Humanising accountancy in the pandemic and beyond
Raedan director Jonathan Bareham looks at how tech adoption is influencing the relationship between the role of accountants and data.
The Covid-19 pandemic has fast-tracked all industries' journey towards mass-digitisation, which, despite some implementation challenges, has presented some great opportunities for businesses.
Historically, accountancy was seen as a faceless, number-crunching profession. But the increasing prevalence of tech adoption means accountants can do less manual tax returns, checking bags of receipts, manually chasing late payments and creating endless spreadsheets.
This new phase of accountancy is both data-led and people-focused. By leveraging data to make more informed decisions and utilising technology to support automation, accountants are increasingly able to focus their time on relationship building and decision making.
We are living in an on-demand generation, where real-time information and insights are key to finances. Accountants have always processed a lot of data and often know more about a customer than their family does.
This data and the requirement for types of data, hasn’t so much changed. It is the speed at which we need to have it and analyse it that has.
Real-time data is essential for businesses to plan effectively and manage their finances in line with business objectives. For example, knowing payment success rates is key for businesses to understand any changes they need to make to the way they take payments.
Gone are the days where accountants could be 18 months behind a transaction or four weeks away from making a decision. With new technology, we can always remain one step ahead. These quick decisions and insights can help to strengthen customer relationships.
What’s more, data sets are also more accurate than ever. Once, a bored, tired human could have made a typo error looking at an endless box of receipts. Now we have robust data at the touch of a button, freeing up time to focus on more meaningful tasks, such as customer service.
The next stage in providing better client consultancy is to tap into anonymised data. To help customers make the best decisions, this could involve analysing a full portfolio and looking at average project values, charge out rates, salaries, payroll benchmarking, and margin data. The whole industry is looking at this as we become the new accountant-business coach hybrid.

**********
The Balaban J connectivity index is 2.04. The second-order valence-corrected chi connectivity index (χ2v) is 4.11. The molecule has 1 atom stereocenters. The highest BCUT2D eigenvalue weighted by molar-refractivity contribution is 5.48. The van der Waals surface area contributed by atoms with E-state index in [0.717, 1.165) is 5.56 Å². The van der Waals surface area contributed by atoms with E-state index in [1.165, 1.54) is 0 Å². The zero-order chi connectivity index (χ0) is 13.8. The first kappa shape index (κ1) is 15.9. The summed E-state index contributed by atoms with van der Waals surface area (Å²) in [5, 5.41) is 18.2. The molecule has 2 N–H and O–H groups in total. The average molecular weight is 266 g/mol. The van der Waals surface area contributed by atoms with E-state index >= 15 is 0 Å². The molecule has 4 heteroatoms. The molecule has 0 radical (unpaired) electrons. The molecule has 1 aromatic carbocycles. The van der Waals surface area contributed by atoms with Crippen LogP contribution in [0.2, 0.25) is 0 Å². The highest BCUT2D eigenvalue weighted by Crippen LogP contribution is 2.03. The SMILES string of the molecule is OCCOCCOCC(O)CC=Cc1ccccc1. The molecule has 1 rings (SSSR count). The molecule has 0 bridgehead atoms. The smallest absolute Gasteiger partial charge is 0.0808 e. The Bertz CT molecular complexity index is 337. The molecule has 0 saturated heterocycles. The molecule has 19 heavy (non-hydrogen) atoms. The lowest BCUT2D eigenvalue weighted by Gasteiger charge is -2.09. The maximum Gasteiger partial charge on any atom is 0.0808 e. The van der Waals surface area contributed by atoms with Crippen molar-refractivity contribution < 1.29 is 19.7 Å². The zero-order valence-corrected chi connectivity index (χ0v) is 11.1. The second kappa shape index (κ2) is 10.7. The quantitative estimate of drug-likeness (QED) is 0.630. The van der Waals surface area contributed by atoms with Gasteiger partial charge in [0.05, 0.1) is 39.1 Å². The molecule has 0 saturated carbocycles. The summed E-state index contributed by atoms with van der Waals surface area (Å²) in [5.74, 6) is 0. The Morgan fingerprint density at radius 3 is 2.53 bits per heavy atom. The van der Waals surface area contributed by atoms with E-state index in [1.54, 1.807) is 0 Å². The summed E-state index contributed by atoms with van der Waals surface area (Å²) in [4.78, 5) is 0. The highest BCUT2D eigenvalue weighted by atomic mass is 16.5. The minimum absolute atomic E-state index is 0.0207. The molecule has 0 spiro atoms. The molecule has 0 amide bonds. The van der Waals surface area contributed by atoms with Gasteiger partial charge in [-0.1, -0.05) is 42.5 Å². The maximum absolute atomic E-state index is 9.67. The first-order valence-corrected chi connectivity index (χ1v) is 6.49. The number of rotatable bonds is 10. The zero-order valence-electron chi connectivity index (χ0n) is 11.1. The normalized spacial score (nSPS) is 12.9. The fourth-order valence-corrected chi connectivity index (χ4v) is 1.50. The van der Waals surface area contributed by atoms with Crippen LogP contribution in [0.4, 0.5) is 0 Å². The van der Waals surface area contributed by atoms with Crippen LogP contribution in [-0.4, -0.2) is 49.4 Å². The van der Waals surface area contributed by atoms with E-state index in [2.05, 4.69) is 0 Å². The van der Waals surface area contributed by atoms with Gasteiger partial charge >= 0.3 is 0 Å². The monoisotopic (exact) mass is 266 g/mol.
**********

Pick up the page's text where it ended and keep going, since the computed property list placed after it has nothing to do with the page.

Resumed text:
Tackling late payments
We shouldn’t underestimate the beauty that a complimentary tech stack brings to businesses of all sizes. Finding the right partners can help you tackle pain points that negatively impact your business; for example, Xero works with recurring payments solution GoCardless.
GoCardless’ recent Payment Success Index research found that medium businesses are losing £200k+ every year, and small businesses £6k+, because of failed payments. This is bad at the best of times but especially when purse strings are tighter due to the pandemic.
The requirement for data isn’t a new thing for accountants. It’s about how they get it, how fast they get it and how they use it that is changing rapidly, thanks to technology.
In the case of late payments, having access to real-time data are essential to businesses for effective cash-flow planning and relationship management with customers. This can include payment success rates, as well as technology that can read that data and suggest intelligent retries.
The new business coach
Gone are the days where an accountant’s job is solely to plug numbers into a spreadsheet. Businesses increasingly go online and are required to leverage digital services. Accountants now have a responsibility to provide customers with good consultancy to help them choose the right technology for their business.
Like personal finances, businesses finances are unique and as are their goals, hopes, and dreams. Therefore it’s important for the industry to leverage human relationships and be somewhat of a business coach to its customers.
There’s a perception, across all industries, that tech adoption equals a less personable experience. But in fact, it’s the exact opposite. Accountants that can successfully identify laborious or low-reward processes and then transform them with technology and automation are often the ones that can focus more time on connecting with customers.
Tech also enables accountants to perform higher-value tasks, such as analysing data and providing strategic guidance to customers, while focusing on growing their business and flourishing customer relationships.
Using technology has humanised the industry, allowing us to focus on our customers and set them up for financial and business success, whatever journey they are on.